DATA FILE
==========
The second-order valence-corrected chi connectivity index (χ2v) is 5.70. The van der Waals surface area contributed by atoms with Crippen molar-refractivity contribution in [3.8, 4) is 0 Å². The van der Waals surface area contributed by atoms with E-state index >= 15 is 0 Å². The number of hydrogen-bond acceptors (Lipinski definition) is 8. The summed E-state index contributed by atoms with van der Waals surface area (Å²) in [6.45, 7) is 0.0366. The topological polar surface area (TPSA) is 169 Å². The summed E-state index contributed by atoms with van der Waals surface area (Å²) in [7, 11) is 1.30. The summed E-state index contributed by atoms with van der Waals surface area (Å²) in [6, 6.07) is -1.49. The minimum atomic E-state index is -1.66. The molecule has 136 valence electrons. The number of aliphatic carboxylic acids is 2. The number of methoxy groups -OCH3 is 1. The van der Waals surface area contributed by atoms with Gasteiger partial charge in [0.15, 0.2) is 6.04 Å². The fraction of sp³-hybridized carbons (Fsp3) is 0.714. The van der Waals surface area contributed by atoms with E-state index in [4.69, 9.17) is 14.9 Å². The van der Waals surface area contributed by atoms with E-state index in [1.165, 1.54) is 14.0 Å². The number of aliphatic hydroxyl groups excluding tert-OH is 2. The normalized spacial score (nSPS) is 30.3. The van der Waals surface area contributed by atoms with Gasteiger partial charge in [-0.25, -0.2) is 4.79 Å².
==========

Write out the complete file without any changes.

The second-order valence-corrected chi connectivity index (χ2v) is 5.70. The van der Waals surface area contributed by atoms with Crippen molar-refractivity contribution in [3.8, 4) is 0 Å². The van der Waals surface area contributed by atoms with E-state index >= 15 is 0 Å². The number of hydrogen-bond acceptors (Lipinski definition) is 8. The summed E-state index contributed by atoms with van der Waals surface area (Å²) in [6.45, 7) is 0.0366. The topological polar surface area (TPSA) is 169 Å². The summed E-state index contributed by atoms with van der Waals surface area (Å²) in [7, 11) is 1.30. The summed E-state index contributed by atoms with van der Waals surface area (Å²) in [6, 6.07) is -1.49. The minimum atomic E-state index is -1.66. The molecule has 136 valence electrons. The number of aliphatic carboxylic acids is 2. The number of methoxy groups -OCH3 is 1. The van der Waals surface area contributed by atoms with Gasteiger partial charge in [0.15, 0.2) is 6.04 Å². The fraction of sp³-hybridized carbons (Fsp3) is 0.714. The van der Waals surface area contributed by atoms with E-state index in [4.69, 9.17) is 14.9 Å². The van der Waals surface area contributed by atoms with E-state index in [1.165, 1.54) is 14.0 Å². The number of aliphatic hydroxyl groups excluding tert-OH is 2. The normalized spacial score (nSPS) is 30.3. The van der Waals surface area contributed by atoms with Gasteiger partial charge in [-0.25, -0.2) is 4.79 Å².